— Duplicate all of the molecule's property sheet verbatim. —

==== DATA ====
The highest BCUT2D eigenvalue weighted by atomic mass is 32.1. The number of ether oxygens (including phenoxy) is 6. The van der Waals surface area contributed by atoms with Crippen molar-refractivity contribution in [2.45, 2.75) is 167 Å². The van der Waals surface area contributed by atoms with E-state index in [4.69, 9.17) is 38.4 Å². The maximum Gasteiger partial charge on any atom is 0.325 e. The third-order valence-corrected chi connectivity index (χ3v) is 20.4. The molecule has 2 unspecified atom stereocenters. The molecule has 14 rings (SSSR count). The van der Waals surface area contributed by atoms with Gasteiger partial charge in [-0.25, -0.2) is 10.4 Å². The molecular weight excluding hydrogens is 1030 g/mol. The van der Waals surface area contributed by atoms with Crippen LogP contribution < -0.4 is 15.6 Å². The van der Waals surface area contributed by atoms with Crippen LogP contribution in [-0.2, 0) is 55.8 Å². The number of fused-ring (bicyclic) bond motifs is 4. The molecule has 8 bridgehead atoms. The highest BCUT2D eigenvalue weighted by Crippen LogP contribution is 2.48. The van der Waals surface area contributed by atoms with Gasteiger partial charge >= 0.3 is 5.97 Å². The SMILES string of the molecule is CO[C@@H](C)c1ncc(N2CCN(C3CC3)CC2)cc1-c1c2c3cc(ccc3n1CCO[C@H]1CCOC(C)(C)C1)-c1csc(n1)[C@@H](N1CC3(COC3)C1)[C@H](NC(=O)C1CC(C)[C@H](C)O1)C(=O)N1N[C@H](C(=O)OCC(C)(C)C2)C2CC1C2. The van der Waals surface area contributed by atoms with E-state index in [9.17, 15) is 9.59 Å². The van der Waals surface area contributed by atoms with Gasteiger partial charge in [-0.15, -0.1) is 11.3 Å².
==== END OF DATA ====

The highest BCUT2D eigenvalue weighted by atomic mass is 32.1. The number of ether oxygens (including phenoxy) is 6. The van der Waals surface area contributed by atoms with Crippen molar-refractivity contribution in [2.45, 2.75) is 167 Å². The van der Waals surface area contributed by atoms with E-state index in [4.69, 9.17) is 38.4 Å². The maximum Gasteiger partial charge on any atom is 0.325 e. The third-order valence-corrected chi connectivity index (χ3v) is 20.4. The molecule has 2 unspecified atom stereocenters. The molecule has 14 rings (SSSR count). The van der Waals surface area contributed by atoms with Gasteiger partial charge in [-0.25, -0.2) is 10.4 Å². The molecular weight excluding hydrogens is 1030 g/mol. The van der Waals surface area contributed by atoms with Crippen LogP contribution < -0.4 is 15.6 Å². The van der Waals surface area contributed by atoms with Crippen LogP contribution in [-0.2, 0) is 55.8 Å². The number of fused-ring (bicyclic) bond motifs is 4. The molecule has 8 bridgehead atoms. The highest BCUT2D eigenvalue weighted by Crippen LogP contribution is 2.48. The van der Waals surface area contributed by atoms with Gasteiger partial charge >= 0.3 is 5.97 Å². The SMILES string of the molecule is CO[C@@H](C)c1ncc(N2CCN(C3CC3)CC2)cc1-c1c2c3cc(ccc3n1CCO[C@H]1CCOC(C)(C)C1)-c1csc(n1)[C@@H](N1CC3(COC3)C1)[C@H](NC(=O)C1CC(C)[C@H](C)O1)C(=O)N1N[C@H](C(=O)OCC(C)(C)C2)C2CC1C2. The van der Waals surface area contributed by atoms with E-state index in [9.17, 15) is 9.59 Å². The van der Waals surface area contributed by atoms with Gasteiger partial charge in [-0.15, -0.1) is 11.3 Å².